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observers. In the next two steps, the DI measurements from the individual observers and the PennHIP evaluation center were compared to the laxity index (LI) measured on the VMBDD view. The results were similar in every comparison: no evidence for bias, a linear relationship and a small variability. Based on these comparisons, it was concluded that the LI (VMBDD) is similar to the DI (PennHIP). Finally, the interobserver agreement of the DI, LI and NA was assessed and compared to classi cation criteria. For the NA, the measurement variability was substantial, consequently a clear measurement protocol is necessary. The DI and LI were equally reproducible and scored much better. Overall, the VMBDD seems a promising alternative for a complete and correct in-house evaluation of the hip.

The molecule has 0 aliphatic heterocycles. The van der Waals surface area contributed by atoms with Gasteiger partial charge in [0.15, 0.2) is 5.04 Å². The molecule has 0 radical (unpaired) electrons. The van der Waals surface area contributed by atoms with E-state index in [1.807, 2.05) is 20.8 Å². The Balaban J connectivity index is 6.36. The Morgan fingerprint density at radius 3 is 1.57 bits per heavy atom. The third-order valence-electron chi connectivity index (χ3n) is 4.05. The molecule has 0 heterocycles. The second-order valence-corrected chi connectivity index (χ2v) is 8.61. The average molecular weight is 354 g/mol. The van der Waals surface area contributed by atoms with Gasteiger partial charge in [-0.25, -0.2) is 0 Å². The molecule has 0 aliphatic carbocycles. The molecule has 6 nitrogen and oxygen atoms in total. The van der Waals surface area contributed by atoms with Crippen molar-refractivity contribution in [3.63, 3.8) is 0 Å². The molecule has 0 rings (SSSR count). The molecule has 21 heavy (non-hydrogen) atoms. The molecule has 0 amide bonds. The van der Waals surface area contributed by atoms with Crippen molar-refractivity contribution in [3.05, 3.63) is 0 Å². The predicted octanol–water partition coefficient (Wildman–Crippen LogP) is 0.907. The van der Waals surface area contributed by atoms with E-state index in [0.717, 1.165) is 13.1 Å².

To conclude, it’s time to change our approach. The methods based on the detection/quanti cation of hip joint laxity have demonstrated their superiority compared to the StVD projection and should be used as well in clinical patients as in screening programs. PennHIP offers a strong scienti c basis but the constraints related to
its use prevent a more extended use, mainly in Europe. Alternative techniques, such as the VMBDD, that allow
a complete and correct in-house evaluation of the hip joint by trained clinicians might increase the popularity of laxity-based radiographic techniques.
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